Introduction for MAKRO
MAKRO is an economic model built with the intention of supporting the government in implementing healthy policy through macroeconomic forecasts and policy impact analysis for the Danish economy.
The MAKRO model’s purpose is to project and forecast the Danish economy in the medium to long term as well as to evaluate effects of economic policy. In doing so, it also integrates short-term government economic forecasts. The structural level of the economy – including the structural government balance - is included as an integral part of the model as well as short-term analyses of the economy, fiscal sustainability requirements , and structural economic impact of policy proposals.
MAKRO provides forecasts of values for economic indicators such as GDP, foreign trade, consumption, public spending, tax revenue all of which for both current values as well as future values. The model can also allow for assessment of specific government policy, assessing the government intervention both at the structural level: “What happens in the long-run if there is an increase in the enrolment and graduation rates of those completing a higher education?”, or at the cyclical level: “How will the delayed public investment affect employment in the coming years?”.
The main focus of MARKO is public finances and as such, having a model that can evaluate the public sector in detail, including the structural balances and the fiscal sustainability indicator is crucial. To give a good description of the development of the government finances , in both the short and long-run, MARKO contains a detailed modelling of the labour market, households, and firms in addition to the public sector. This includes a detailed description of the structural factors that are relevant to economic development such as the aging population, withdrawal from the labour market, changes to education related demographics, oil and gas in the North Sea, political reforms, and other factors that create frictions in various areas of the economy that could, for example, create unemployment.
Significant drivers of long-run economic development such as demographics, technological advancements, higher education completion rates, labour force participation rates and pension savings are a few considerations of MAKRO. The model draws forecasted values for these mentioned drivers from various models such as the Finance Ministry’s labour market forecast (Befolkningsregnskabet) and DREAM’s pension model. In the short-term (2-3 years), the MAKRO forecasts will be based on the government’s cyclical level forecasts.
Structural levels such as the age distribution and education rates contribute to the structural employment rates, whereas the cyclical levels influence the actual employment rate. In the short-run, higher demand will result in higher employment and wages adjust slowly and accordingly. This provides an explicit calculation of not only the structural level of balances, but also the actual balance under cyclical influences. The fiscal sustainability indicator, which is an indicator of whether expected income is sufficient in covering expected expenditures, can also be influenced by cyclical effects. If the government is required to engage in unexpected expenditure, future loan repayments will undoubtedly have a consequence on the future sustainability of the economy. Cyclical effects on the fiscal sustainability indicator are thus explicitly calculated within MAKRO.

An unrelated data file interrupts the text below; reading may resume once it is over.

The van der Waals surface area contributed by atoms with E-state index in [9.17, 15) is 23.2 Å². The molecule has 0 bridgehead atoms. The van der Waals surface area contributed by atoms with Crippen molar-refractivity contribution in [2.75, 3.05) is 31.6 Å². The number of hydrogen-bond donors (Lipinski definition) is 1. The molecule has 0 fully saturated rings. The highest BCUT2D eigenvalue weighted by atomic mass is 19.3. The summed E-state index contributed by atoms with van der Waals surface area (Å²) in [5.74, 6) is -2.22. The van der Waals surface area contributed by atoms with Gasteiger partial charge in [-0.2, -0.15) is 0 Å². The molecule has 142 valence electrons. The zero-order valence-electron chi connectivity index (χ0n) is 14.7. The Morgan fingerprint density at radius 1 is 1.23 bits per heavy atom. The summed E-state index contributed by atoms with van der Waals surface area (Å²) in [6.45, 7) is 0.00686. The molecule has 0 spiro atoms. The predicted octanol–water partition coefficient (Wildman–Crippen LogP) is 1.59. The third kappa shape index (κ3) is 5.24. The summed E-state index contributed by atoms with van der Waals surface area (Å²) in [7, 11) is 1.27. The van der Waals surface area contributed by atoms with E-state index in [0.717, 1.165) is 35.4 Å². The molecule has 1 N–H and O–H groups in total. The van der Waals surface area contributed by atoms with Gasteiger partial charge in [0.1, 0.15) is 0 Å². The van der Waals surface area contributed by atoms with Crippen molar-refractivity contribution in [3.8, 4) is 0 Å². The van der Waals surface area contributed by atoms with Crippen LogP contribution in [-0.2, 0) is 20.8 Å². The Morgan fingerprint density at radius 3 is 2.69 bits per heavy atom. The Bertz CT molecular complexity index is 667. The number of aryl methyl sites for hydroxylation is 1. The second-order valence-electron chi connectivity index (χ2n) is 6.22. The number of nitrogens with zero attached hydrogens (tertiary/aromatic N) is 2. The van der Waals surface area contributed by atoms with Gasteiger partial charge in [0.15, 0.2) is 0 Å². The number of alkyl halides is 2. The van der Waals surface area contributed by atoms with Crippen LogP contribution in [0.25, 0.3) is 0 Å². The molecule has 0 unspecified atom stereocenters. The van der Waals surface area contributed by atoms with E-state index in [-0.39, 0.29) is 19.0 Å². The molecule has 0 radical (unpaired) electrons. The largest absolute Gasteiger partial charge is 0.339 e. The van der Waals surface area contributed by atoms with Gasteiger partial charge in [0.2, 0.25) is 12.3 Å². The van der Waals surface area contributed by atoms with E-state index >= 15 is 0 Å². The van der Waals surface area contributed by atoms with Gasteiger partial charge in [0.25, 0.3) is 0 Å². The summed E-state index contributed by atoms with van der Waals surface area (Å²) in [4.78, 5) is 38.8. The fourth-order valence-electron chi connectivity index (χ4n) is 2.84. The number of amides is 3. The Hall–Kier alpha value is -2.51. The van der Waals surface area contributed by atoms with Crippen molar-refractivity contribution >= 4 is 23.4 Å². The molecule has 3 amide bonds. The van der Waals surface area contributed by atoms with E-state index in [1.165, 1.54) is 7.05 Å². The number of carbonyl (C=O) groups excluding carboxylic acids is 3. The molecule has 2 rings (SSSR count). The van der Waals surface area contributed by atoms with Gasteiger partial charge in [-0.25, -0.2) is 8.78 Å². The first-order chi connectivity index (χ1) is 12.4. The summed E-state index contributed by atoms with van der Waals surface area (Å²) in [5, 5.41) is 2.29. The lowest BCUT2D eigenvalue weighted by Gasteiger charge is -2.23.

Read about the structure of MAKRO
In general, MAKRO is used in two applications. The first application is used to calculate a target for the government’s forecast for the Danish economy. In doing so it creates what we call a baseline scenario which is used to perform impact analysis of economic policy.
The baseline scenario is a set of forecasted values generated by inputting the best possible outcomes for the economic indicators used by the model. In the short-run, the forecast is generated using the government’s business cycle assessment. In the long-run, the forecast builds upon assumptions of unchanged fiscal policy i.e. unchanged tax rates and government expenditure, which follow steady state growth rates as well as changes to demographics. Additionally, the estimated effects of future changes to economic policy are accounted for.
The model, in addition to calculating the aforementioned baseline scenario, can be used to calculate the effects of economic policy. This is done through adjusting the underlying components of the forecast to account for changes to economic policy. The effect of the policy is then assessed against the baseline forecast without the policy change.
MAKRO has been under development since 2017. A beta-version of the model is expected to be published in 2021, whereupon it will be implemented and used by the Danish Ministry of Finance. The model has been commissioned to strengthen the Ministry’s empirical modelling capabilities. The goal of the model is to develop a macroeconomic model that can be used to forecast and evaluate macroeconomic consequences of policy and shocks that apply to the economy on a cyclical and structural level. It is essential that the structural development of the economy - including the structural balance - is an integral part of the model.